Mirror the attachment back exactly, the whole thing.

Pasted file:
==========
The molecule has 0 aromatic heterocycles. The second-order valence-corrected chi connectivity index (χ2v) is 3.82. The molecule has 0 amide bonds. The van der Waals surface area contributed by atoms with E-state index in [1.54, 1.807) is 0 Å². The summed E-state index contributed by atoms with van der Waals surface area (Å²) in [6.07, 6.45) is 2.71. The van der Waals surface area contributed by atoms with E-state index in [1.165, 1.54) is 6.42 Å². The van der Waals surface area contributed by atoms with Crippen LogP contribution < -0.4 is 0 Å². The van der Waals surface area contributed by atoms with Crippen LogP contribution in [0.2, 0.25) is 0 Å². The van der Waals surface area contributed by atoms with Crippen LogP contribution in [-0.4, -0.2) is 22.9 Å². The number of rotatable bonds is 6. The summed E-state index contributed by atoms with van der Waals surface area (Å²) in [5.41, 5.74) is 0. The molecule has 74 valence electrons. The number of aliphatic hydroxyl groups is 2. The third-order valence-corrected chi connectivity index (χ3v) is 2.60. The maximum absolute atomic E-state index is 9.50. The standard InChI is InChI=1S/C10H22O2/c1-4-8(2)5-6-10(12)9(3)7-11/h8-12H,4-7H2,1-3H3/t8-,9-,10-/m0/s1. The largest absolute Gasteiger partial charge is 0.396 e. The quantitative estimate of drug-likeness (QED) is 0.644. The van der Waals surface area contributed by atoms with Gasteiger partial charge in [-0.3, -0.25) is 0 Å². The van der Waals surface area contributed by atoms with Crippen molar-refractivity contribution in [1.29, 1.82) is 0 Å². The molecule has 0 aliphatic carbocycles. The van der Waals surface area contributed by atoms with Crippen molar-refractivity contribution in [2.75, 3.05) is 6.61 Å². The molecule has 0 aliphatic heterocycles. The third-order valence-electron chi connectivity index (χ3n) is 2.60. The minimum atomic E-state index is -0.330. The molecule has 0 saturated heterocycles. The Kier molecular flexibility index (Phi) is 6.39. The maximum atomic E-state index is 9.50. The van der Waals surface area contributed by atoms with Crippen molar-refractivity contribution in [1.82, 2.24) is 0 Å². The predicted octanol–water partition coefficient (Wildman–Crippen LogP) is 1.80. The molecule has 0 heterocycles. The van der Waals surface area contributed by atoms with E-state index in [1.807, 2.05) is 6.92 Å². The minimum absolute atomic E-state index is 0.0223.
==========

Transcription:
The molecule has 0 aromatic heterocycles. The second-order valence-corrected chi connectivity index (χ2v) is 3.82. The molecule has 0 amide bonds. The van der Waals surface area contributed by atoms with E-state index in [1.54, 1.807) is 0 Å². The summed E-state index contributed by atoms with van der Waals surface area (Å²) in [6.07, 6.45) is 2.71. The van der Waals surface area contributed by atoms with E-state index in [1.165, 1.54) is 6.42 Å². The van der Waals surface area contributed by atoms with Crippen LogP contribution < -0.4 is 0 Å². The van der Waals surface area contributed by atoms with Crippen LogP contribution in [0.2, 0.25) is 0 Å². The van der Waals surface area contributed by atoms with Crippen LogP contribution in [-0.4, -0.2) is 22.9 Å². The number of rotatable bonds is 6. The summed E-state index contributed by atoms with van der Waals surface area (Å²) in [5.41, 5.74) is 0. The molecule has 74 valence electrons. The number of aliphatic hydroxyl groups is 2. The third-order valence-corrected chi connectivity index (χ3v) is 2.60. The maximum absolute atomic E-state index is 9.50. The standard InChI is InChI=1S/C10H22O2/c1-4-8(2)5-6-10(12)9(3)7-11/h8-12H,4-7H2,1-3H3/t8-,9-,10-/m0/s1. The largest absolute Gasteiger partial charge is 0.396 e. The quantitative estimate of drug-likeness (QED) is 0.644. The van der Waals surface area contributed by atoms with Gasteiger partial charge in [-0.3, -0.25) is 0 Å². The van der Waals surface area contributed by atoms with Crippen molar-refractivity contribution in [1.29, 1.82) is 0 Å². The molecule has 0 aliphatic carbocycles. The van der Waals surface area contributed by atoms with Crippen molar-refractivity contribution in [2.75, 3.05) is 6.61 Å². The molecule has 0 aliphatic heterocycles. The third-order valence-electron chi connectivity index (χ3n) is 2.60. The minimum atomic E-state index is -0.330. The molecule has 0 saturated heterocycles. The Kier molecular flexibility index (Phi) is 6.39. The maximum atomic E-state index is 9.50. The van der Waals surface area contributed by atoms with Crippen molar-refractivity contribution in [1.82, 2.24) is 0 Å². The predicted octanol–water partition coefficient (Wildman–Crippen LogP) is 1.80. The molecule has 0 heterocycles. The van der Waals surface area contributed by atoms with E-state index in [1.807, 2.05) is 6.92 Å². The minimum absolute atomic E-state index is 0.0223.